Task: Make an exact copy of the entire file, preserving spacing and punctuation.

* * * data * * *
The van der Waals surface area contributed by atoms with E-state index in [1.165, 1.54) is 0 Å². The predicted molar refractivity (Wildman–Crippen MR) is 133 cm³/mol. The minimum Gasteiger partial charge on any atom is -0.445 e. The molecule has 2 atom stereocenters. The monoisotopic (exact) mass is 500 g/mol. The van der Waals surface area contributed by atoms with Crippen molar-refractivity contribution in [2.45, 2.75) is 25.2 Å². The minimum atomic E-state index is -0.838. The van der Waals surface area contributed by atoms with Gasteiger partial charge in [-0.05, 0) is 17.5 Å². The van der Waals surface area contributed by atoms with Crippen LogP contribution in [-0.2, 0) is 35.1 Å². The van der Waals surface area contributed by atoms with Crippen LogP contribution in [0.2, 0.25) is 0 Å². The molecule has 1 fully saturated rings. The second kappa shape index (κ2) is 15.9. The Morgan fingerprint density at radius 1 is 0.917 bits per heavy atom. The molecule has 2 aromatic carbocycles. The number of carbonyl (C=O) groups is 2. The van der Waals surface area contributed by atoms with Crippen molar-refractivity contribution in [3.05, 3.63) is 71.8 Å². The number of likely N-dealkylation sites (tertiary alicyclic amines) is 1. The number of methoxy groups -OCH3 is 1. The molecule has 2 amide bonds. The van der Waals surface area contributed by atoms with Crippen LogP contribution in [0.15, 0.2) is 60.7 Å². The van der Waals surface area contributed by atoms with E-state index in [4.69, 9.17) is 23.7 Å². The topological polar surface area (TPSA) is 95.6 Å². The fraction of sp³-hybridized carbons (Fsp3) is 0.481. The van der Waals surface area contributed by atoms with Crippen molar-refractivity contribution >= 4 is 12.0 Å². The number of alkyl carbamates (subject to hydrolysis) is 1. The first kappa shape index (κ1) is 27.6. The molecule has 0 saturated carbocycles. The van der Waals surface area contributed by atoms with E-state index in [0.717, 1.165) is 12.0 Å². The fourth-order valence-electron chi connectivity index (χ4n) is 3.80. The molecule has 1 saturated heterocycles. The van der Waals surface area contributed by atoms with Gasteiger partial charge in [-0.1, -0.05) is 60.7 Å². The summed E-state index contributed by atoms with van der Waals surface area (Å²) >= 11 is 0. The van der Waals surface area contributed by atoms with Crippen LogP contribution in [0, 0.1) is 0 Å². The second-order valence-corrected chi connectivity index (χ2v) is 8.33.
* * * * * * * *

The van der Waals surface area contributed by atoms with E-state index in [1.165, 1.54) is 0 Å². The predicted molar refractivity (Wildman–Crippen MR) is 133 cm³/mol. The minimum Gasteiger partial charge on any atom is -0.445 e. The molecule has 2 atom stereocenters. The monoisotopic (exact) mass is 500 g/mol. The van der Waals surface area contributed by atoms with Crippen molar-refractivity contribution in [2.45, 2.75) is 25.2 Å². The minimum atomic E-state index is -0.838. The van der Waals surface area contributed by atoms with Gasteiger partial charge in [-0.05, 0) is 17.5 Å². The van der Waals surface area contributed by atoms with Crippen LogP contribution in [-0.2, 0) is 35.1 Å². The van der Waals surface area contributed by atoms with Crippen LogP contribution in [0.2, 0.25) is 0 Å². The molecule has 1 fully saturated rings. The second kappa shape index (κ2) is 15.9. The Morgan fingerprint density at radius 1 is 0.917 bits per heavy atom. The molecule has 2 aromatic carbocycles. The number of carbonyl (C=O) groups is 2. The van der Waals surface area contributed by atoms with Crippen molar-refractivity contribution in [3.05, 3.63) is 71.8 Å². The number of likely N-dealkylation sites (tertiary alicyclic amines) is 1. The number of methoxy groups -OCH3 is 1. The molecule has 2 amide bonds. The van der Waals surface area contributed by atoms with Crippen LogP contribution in [0.15, 0.2) is 60.7 Å². The van der Waals surface area contributed by atoms with E-state index in [4.69, 9.17) is 23.7 Å². The topological polar surface area (TPSA) is 95.6 Å². The fraction of sp³-hybridized carbons (Fsp3) is 0.481. The van der Waals surface area contributed by atoms with Crippen molar-refractivity contribution >= 4 is 12.0 Å². The number of alkyl carbamates (subject to hydrolysis) is 1. The first kappa shape index (κ1) is 27.6. The molecule has 0 saturated carbocycles. The van der Waals surface area contributed by atoms with E-state index in [0.717, 1.165) is 12.0 Å². The fourth-order valence-electron chi connectivity index (χ4n) is 3.80. The molecule has 1 saturated heterocycles. The van der Waals surface area contributed by atoms with Gasteiger partial charge in [-0.1, -0.05) is 60.7 Å². The summed E-state index contributed by atoms with van der Waals surface area (Å²) >= 11 is 0. The van der Waals surface area contributed by atoms with Crippen LogP contribution in [0, 0.1) is 0 Å². The second-order valence-corrected chi connectivity index (χ2v) is 8.33.